The latest agonizing three-day meeting is scheduled to begin next Tuesday. These quarterly meetings are a *BIG DEAL* at my place of employment, and are attended by many vendors, agency reps and important clients from all over the country. Because my job requires me to spend all three days of this meeting seated at a table at the front of a giant hotel meeting room alongside the highest level executives at my corporation (which, by the way, is the only time I am ever seated within three floors of the highest level executives at my corporation), I like to try to dress a little more professionally than normal on those days.
This presents a little bit of a problem.
My office is pro-casual, and at home I’m all about jeans and T-shirts, so there’s never been a lot of professional wear in my closet. Then, three years ago I lost 35 pounds, and around that same time my financial situation went deep, deep into the toilet.
While I managed to gradually restock my everyday wardrobe with size-smaller clothes through a few fortuitous trips to the thrift store and my stint at Old Navy (subtract my employee discount from the clearance price and, yeah, I think I can squeeze $1.79 out of the grocery budget and splurge on this pair of khakis—the children can put water instead of milk on their Cheerios for a couple of days…), to this day, my closet still contains a number of dressier shirts and jackets that I refer to as “my fat clothes.” They don’t fit. They’re unflattering. But they stayed in the closet because it was either them or nothing at all.
My high-school social studies teacher taught me that economics is about using limited resources to satisfy unlimited wants. Although I could debate whether being required by the city to pay them to remove the Dutch elm-diseased tree in my back yard qualifies as a “want,” I have come to understand the concept of prioritizing when funds are limited. So even now that my finances have improved somewhat, the “fat clothes” remain in the closet because the Demigoddesses both needed glasses, Demi the Elder needed braces, the car needed two new distributor caps in two years and, oh yeah, I still don’t know how much the work on my leaky house is going to end up costing me.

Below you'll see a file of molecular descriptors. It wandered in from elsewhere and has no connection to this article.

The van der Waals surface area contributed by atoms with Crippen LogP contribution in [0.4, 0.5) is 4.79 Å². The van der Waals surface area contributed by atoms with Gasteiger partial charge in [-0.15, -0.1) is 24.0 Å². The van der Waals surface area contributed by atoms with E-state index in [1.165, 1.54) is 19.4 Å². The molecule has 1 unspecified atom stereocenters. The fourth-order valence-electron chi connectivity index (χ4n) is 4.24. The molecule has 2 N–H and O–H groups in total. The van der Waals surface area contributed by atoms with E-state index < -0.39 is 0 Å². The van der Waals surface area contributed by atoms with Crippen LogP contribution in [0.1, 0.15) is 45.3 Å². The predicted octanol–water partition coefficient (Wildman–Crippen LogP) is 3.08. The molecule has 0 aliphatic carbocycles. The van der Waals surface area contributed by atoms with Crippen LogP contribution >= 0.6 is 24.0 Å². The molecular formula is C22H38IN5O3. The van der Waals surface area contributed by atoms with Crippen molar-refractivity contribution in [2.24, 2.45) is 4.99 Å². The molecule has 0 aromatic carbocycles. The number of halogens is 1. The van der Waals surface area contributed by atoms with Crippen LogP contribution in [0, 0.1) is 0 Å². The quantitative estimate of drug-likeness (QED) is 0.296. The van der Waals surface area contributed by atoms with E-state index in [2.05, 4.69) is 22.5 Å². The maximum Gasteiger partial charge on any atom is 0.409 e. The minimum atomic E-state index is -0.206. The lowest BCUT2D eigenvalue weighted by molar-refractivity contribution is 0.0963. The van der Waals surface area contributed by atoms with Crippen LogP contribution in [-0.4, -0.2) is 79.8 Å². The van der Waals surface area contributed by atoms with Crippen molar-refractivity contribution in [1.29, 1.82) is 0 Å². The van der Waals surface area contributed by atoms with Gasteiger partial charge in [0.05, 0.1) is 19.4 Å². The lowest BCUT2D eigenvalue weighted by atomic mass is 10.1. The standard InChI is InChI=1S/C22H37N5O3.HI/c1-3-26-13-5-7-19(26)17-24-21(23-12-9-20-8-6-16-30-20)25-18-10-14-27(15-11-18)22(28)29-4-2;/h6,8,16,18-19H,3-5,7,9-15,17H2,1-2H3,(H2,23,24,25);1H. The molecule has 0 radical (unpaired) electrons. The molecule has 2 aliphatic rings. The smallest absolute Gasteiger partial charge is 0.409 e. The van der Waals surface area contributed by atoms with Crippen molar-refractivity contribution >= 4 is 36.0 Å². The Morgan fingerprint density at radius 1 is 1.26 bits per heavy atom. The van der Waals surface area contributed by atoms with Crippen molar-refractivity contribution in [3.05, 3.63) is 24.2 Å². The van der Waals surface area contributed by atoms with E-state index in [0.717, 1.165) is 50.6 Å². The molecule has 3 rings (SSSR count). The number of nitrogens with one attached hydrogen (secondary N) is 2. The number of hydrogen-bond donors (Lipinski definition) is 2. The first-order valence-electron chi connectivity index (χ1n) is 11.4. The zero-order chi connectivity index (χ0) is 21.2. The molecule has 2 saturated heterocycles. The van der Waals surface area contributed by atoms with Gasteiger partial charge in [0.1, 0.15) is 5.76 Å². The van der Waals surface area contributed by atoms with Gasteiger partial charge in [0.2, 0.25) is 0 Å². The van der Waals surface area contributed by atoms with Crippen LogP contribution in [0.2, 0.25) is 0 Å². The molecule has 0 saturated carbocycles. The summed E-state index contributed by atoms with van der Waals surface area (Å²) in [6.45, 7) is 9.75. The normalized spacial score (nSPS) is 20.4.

But yesterday I decided that enough is enough. After three years, my old clothes have finally reached an acceptable level of depreciation, and I cannot face another agonizing three-day meeting wearing ill-fitting, outdated clothing. So I went to the mall.
Scouring through the clearance racks in four different stores, I came up with two shirts, a beaded cardigan and two jackets, all of which had been marked down at least twice. In all, my new wardrobe cost the extravagant sum of $80.
The guilt set in immediately.
All evening long I silently berated myself for spending such an outrageous amount of money on frivolities in the same month when I paid taxes, had a new master cylinder put on the car, and still have to buy knobs and hinges for all the kitchen cabinets. Just a few days ago, I warned the Demis not to ask me for a single cent—not even lunch money—until the end of the month. And then I went and lost my mind and wantonly flung money all over the mall. What was I thinking?
So I tried all the new clothes on again and gave them one more good look in the mirror. One of the jackets really didn’t fit quite right. And I wasn’t completely in love with the color of one shirt. And the beads on the cardigan? They would probably fall off before too long anyway.
So. Back to the mall with me. I’m keeping one shirt and one jacket and returning the rest. I feel so very reasonable and mature, and I know it’s the right thing to do, but God DAMN it sucks to be a grownup sometimes.